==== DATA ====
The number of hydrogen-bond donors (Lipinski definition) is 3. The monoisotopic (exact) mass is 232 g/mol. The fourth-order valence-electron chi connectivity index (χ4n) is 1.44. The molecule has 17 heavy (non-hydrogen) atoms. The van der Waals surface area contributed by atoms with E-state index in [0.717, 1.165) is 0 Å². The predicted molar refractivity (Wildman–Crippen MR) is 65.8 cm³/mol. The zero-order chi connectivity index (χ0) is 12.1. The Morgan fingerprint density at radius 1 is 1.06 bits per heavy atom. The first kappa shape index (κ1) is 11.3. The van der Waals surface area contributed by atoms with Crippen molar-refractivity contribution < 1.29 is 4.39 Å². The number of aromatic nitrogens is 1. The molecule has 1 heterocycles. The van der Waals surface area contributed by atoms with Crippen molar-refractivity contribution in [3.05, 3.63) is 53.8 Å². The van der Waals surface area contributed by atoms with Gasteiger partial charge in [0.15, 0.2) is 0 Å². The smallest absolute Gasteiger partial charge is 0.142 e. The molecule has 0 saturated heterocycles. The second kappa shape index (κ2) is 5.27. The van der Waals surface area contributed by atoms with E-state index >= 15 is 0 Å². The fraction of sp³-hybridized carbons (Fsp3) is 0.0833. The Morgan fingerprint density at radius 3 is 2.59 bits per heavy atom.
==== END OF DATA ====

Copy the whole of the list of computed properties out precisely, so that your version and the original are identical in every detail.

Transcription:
The number of hydrogen-bond donors (Lipinski definition) is 3. The monoisotopic (exact) mass is 232 g/mol. The fourth-order valence-electron chi connectivity index (χ4n) is 1.44. The molecule has 17 heavy (non-hydrogen) atoms. The van der Waals surface area contributed by atoms with E-state index in [0.717, 1.165) is 0 Å². The predicted molar refractivity (Wildman–Crippen MR) is 65.8 cm³/mol. The zero-order chi connectivity index (χ0) is 12.1. The Morgan fingerprint density at radius 1 is 1.06 bits per heavy atom. The first kappa shape index (κ1) is 11.3. The van der Waals surface area contributed by atoms with Crippen molar-refractivity contribution < 1.29 is 4.39 Å². The number of aromatic nitrogens is 1. The molecule has 1 heterocycles. The van der Waals surface area contributed by atoms with Crippen molar-refractivity contribution in [3.05, 3.63) is 53.8 Å². The van der Waals surface area contributed by atoms with Gasteiger partial charge in [0.15, 0.2) is 0 Å². The smallest absolute Gasteiger partial charge is 0.142 e. The molecule has 0 saturated heterocycles. The second kappa shape index (κ2) is 5.27. The van der Waals surface area contributed by atoms with E-state index >= 15 is 0 Å². The fraction of sp³-hybridized carbons (Fsp3) is 0.0833. The Morgan fingerprint density at radius 3 is 2.59 bits per heavy atom.